What is NPK

If you’ve ever read a gardening article or picked up a pack of fertiliser, you will have seen these three letters before. If you’re wondering what they mean, we’ve got you covered.

NPK is an abbreviation of the chemical symbols for the three main nutrients required by plants to grow – Nitrogen (N), Phosphorus (P) and Potassium (K).

The reason these get their own little abbreviation is because of how important they are for basic plant health. These three nutrients are responsible for almost every aspect of plant growth and are 3 of the 6 macro-nutrients plants need in heavy supply for proper growth. 

When it comes to adding nutrients to the soil for plants, the most important mix contains these three nutrients, because of how important they are. These are generally known as whole fertilisers. 

The reason that most fertilisers have an NPK analysis on the side is for comparisons between products. A product with a high concentration of N will act differently in your garden than a product with a higher P or K.

An NPK analysis lets buyers quickly know what type of fertiliser they’re buying.

What is NPK in fertilisers

Fertilisers are products that farmers and gardeners can add to their soil to increase the nutrients available for their plants. 

Fertilisers can come in organic or inorganic forms and can contain a variety of different nutrients that plants might need for proper growth.  

All products that are being sold as fertilisers will generally have an NPK analysis somewhere on their label. The exception to this rule is raw manure and composts or worm castings purchased directly from farms.

N is for Nitrogen

Nitrogen is one of the three primary nutrients in plant growth because it’s one of the main components of chlorophyll. 

Plants convert carbon dioxide and sunlight into sugars that they use for energy via photosynthesis. Chlorophyll in plant tissue is the main driver behind this process, so photosynthesis can be interrupted when nitrogen is lacking.

Part of the metabolic process that plants use to consume energy also relies heavily on nitrogen.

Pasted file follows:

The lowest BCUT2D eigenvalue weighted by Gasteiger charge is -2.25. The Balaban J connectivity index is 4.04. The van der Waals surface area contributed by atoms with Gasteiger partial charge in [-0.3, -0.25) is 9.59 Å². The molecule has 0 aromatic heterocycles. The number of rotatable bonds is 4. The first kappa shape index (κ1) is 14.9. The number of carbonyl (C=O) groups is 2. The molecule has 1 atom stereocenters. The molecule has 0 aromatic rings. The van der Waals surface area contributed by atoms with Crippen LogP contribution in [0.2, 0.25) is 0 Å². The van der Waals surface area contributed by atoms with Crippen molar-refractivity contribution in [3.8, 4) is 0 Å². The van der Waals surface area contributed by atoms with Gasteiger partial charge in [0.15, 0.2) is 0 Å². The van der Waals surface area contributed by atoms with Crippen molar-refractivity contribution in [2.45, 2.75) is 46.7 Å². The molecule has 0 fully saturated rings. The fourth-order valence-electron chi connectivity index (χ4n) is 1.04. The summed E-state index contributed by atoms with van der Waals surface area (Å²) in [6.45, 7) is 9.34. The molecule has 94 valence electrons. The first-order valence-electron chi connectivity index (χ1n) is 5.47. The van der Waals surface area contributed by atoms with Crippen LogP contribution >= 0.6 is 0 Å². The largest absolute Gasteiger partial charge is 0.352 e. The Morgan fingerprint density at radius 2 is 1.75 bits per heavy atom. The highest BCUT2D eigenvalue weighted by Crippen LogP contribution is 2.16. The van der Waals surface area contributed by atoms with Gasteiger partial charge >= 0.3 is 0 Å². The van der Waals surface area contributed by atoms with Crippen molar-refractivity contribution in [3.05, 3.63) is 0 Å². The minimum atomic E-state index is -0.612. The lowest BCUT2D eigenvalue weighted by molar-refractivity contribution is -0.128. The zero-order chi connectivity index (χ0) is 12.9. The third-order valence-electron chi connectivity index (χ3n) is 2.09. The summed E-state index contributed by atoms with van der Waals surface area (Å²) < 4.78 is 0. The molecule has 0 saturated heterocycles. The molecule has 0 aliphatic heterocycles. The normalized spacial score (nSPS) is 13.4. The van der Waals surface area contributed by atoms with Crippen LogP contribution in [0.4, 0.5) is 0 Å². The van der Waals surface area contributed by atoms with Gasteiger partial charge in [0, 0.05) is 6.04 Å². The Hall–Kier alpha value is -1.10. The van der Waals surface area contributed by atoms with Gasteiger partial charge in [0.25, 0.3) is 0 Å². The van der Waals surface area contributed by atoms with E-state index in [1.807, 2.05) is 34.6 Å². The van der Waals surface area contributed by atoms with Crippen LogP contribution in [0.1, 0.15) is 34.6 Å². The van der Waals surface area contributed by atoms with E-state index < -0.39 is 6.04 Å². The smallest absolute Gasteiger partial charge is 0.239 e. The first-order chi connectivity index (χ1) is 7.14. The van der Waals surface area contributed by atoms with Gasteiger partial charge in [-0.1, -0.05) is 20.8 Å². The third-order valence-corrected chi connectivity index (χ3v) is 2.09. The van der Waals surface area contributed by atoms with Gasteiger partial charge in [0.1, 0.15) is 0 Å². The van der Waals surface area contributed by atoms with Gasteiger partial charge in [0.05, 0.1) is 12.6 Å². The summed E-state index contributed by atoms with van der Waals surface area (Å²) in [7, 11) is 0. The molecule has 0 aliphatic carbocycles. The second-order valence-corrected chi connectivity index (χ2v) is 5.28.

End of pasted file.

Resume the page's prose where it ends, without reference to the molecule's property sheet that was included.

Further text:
So without nitrogen, plants wouldn’t be able to create or use energy from sunlight.

In terms of plant growth, nitrogen is responsible for amino acids and protein creation in leaves and stems, which provide strength and structure. It’s also a component of DNA, so is literally involved in plants right down to their basic building blocks. 

Because of these roles, fertilising with a high nitrogen fertiliser will result in big green growth in leaves and stems. Plants will grow rapidly and can bulk out really well. This is great if you’re growing leafy vegetables, or to get colour and coverage into your lawn. It’s not great if your plant is about to flower or fruit though.

An important point with nitrogen fertilising is that the plant can’t use it if it’s not actively growing. If you’re in a country with all four seasons (read: not Singapore) and you’ve got dormant plants over winter, or deciduous trees, adding nitrogen won’t do anything for them until they come out of their dormancy. By this time though, it’s likely the nitrogen will have leached from your soil, and been stolen by weeds or neighbouring plants. 

P is for Phosphorus

Phosphorus is also used by plants in the process of photosynthesis, but differently from nitrogen.

Phosphorus makes up part of the sugars produced by photosynthesis.

It’s also used in the metabolic processes which convert these sugars to energy through adenosine triphosphate (ATP)